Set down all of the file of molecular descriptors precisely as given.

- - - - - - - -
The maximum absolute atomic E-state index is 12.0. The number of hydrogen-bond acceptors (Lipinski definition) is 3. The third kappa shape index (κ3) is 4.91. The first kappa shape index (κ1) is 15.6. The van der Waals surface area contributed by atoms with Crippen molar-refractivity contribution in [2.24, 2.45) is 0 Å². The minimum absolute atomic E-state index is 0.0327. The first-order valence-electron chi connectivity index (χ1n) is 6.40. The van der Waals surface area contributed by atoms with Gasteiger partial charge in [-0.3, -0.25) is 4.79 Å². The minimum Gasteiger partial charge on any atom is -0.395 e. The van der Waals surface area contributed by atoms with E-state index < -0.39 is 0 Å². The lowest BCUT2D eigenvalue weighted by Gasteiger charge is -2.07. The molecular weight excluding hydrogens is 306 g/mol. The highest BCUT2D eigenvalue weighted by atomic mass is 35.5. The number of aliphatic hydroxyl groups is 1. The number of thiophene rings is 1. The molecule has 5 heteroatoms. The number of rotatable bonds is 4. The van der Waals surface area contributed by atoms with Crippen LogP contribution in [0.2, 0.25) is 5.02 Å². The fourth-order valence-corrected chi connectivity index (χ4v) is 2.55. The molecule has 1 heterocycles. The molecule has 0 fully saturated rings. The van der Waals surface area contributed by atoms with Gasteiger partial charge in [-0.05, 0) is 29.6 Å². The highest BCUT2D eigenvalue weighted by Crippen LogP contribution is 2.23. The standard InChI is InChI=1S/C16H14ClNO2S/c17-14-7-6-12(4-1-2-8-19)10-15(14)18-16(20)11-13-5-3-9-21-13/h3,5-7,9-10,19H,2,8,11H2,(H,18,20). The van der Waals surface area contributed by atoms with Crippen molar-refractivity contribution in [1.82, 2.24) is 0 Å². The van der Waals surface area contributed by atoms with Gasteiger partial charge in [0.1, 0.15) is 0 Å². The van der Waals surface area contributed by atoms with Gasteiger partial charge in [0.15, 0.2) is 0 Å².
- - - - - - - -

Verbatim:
The maximum absolute atomic E-state index is 12.0. The number of hydrogen-bond acceptors (Lipinski definition) is 3. The third kappa shape index (κ3) is 4.91. The first kappa shape index (κ1) is 15.6. The van der Waals surface area contributed by atoms with Crippen molar-refractivity contribution in [2.24, 2.45) is 0 Å². The minimum absolute atomic E-state index is 0.0327. The first-order valence-electron chi connectivity index (χ1n) is 6.40. The van der Waals surface area contributed by atoms with Gasteiger partial charge in [-0.3, -0.25) is 4.79 Å². The minimum Gasteiger partial charge on any atom is -0.395 e. The van der Waals surface area contributed by atoms with E-state index < -0.39 is 0 Å². The lowest BCUT2D eigenvalue weighted by Gasteiger charge is -2.07. The molecular weight excluding hydrogens is 306 g/mol. The highest BCUT2D eigenvalue weighted by atomic mass is 35.5. The number of aliphatic hydroxyl groups is 1. The number of thiophene rings is 1. The molecule has 5 heteroatoms. The number of rotatable bonds is 4. The van der Waals surface area contributed by atoms with Crippen LogP contribution in [0.2, 0.25) is 5.02 Å². The fourth-order valence-corrected chi connectivity index (χ4v) is 2.55. The molecule has 1 heterocycles. The molecule has 0 fully saturated rings. The van der Waals surface area contributed by atoms with Gasteiger partial charge in [-0.05, 0) is 29.6 Å². The highest BCUT2D eigenvalue weighted by Crippen LogP contribution is 2.23. The standard InChI is InChI=1S/C16H14ClNO2S/c17-14-7-6-12(4-1-2-8-19)10-15(14)18-16(20)11-13-5-3-9-21-13/h3,5-7,9-10,19H,2,8,11H2,(H,18,20). The van der Waals surface area contributed by atoms with Crippen molar-refractivity contribution in [1.82, 2.24) is 0 Å². The van der Waals surface area contributed by atoms with Gasteiger partial charge in [0.1, 0.15) is 0 Å². The van der Waals surface area contributed by atoms with Gasteiger partial charge in [0.15, 0.2) is 0 Å².